Chrysler, Dodge, Jeep, Ram 6.4 HEMI Reliability
How trustworthy is the 392 HEMI? In general, the FCA 6.4 HEMI engine is a solid, dependable performer. While it is not the most reliable engine on the market, it is light years ahead of the worst. We’re going to give the 392 HEMI an above-average rating for dependability. For nearly a decade, it has powered numerous flagship Dodge, Jeep, Chrysler, and Ram vehicles.
The Apache 392 HEMI engine is a dependable, fun-to-drive workhorse that has stood the test of time. While several of the discussed issues can be quite costly, they affect a relatively small number of engines.
Having said that, a significant portion of 6.4 HEMI reliability and longevity is determined by maintenance. It is one of the things over which we have some control. Ascertain that you are using high-quality oils and replacing them on a regular basis.
If and when problems do occur, they should be addressed immediately. The chances are that the majority of 392 HEMI engines will last well beyond 200,000 miles with proper maintenance.
6.4 HEMI Common Problems Summary
The 6.4 HEMI engine originally debuted as the 392 HEMI crate engine. Beginning with the Dodge Challenger SRT8, FCA began using the 392 Apache in production models in 2011.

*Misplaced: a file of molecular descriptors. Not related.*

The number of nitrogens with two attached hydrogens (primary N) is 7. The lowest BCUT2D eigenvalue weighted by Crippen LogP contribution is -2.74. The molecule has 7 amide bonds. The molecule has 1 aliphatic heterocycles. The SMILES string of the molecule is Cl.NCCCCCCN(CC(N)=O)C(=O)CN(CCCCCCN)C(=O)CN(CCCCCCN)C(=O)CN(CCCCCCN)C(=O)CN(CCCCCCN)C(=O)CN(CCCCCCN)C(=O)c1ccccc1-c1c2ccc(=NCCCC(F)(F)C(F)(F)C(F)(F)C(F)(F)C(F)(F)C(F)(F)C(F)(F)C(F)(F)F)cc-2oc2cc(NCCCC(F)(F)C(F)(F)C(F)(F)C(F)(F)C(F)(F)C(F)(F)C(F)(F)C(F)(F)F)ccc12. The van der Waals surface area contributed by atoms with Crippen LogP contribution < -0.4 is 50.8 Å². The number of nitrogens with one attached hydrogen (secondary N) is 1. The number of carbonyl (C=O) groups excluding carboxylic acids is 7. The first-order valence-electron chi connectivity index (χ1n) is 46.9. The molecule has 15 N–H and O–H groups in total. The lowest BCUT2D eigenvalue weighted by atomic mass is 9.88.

Since then, the engine has been incorporated into a plethora of high-performance cars and trucks. It’s a dependable engine with respectable performance and reliability. No engine, on the other hand, is faultless.
MDS solenoids, lifter rollers, transmissions, and engine misfires are just a few of the more common issues with the 6.4 HEMI. Several of the concerns concern the 392 HEMI MDS system’s potential effects. However, this can be turned off manually. While some of the 392 HEMI issues are costly, they affect a relatively small number of engines.
In sum, the FCA 6.4 HEMI engine is an excellent performer. Maintain it properly and promptly address issues that arise. Otherwise, the 392 HEMI should typically exceed 200,000 miles.
How is the 6.4 HEMI V8 engine performing for you? Consider purchasing one.